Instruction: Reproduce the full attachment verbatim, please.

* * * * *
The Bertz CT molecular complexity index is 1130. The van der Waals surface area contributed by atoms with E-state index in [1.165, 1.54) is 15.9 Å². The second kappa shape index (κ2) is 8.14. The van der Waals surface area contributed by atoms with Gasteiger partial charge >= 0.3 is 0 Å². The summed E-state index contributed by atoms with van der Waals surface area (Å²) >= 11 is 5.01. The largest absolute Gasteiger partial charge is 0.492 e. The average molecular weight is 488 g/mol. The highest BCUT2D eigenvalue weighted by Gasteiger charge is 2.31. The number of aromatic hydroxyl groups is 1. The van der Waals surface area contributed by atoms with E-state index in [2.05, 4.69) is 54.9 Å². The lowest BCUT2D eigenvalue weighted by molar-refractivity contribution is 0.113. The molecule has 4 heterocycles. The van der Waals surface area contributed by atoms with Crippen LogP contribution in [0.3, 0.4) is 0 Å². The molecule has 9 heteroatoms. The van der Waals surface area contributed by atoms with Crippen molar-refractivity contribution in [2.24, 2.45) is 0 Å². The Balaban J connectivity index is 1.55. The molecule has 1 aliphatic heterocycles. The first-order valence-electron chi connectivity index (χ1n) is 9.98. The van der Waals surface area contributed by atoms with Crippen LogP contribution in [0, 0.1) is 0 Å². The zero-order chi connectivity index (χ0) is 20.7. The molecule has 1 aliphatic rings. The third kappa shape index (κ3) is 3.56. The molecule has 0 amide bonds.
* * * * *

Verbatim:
The Bertz CT molecular complexity index is 1130. The van der Waals surface area contributed by atoms with E-state index in [1.165, 1.54) is 15.9 Å². The second kappa shape index (κ2) is 8.14. The van der Waals surface area contributed by atoms with Gasteiger partial charge >= 0.3 is 0 Å². The summed E-state index contributed by atoms with van der Waals surface area (Å²) >= 11 is 5.01. The largest absolute Gasteiger partial charge is 0.492 e. The average molecular weight is 488 g/mol. The highest BCUT2D eigenvalue weighted by Gasteiger charge is 2.31. The number of aromatic hydroxyl groups is 1. The van der Waals surface area contributed by atoms with E-state index in [2.05, 4.69) is 54.9 Å². The lowest BCUT2D eigenvalue weighted by molar-refractivity contribution is 0.113. The molecule has 4 heterocycles. The van der Waals surface area contributed by atoms with Crippen LogP contribution in [0.3, 0.4) is 0 Å². The molecule has 9 heteroatoms. The van der Waals surface area contributed by atoms with Crippen molar-refractivity contribution in [2.24, 2.45) is 0 Å². The Balaban J connectivity index is 1.55. The molecule has 1 aliphatic heterocycles. The first-order valence-electron chi connectivity index (χ1n) is 9.98. The van der Waals surface area contributed by atoms with Crippen LogP contribution in [0, 0.1) is 0 Å². The zero-order chi connectivity index (χ0) is 20.7. The molecule has 1 aliphatic rings. The third kappa shape index (κ3) is 3.56. The molecule has 0 amide bonds.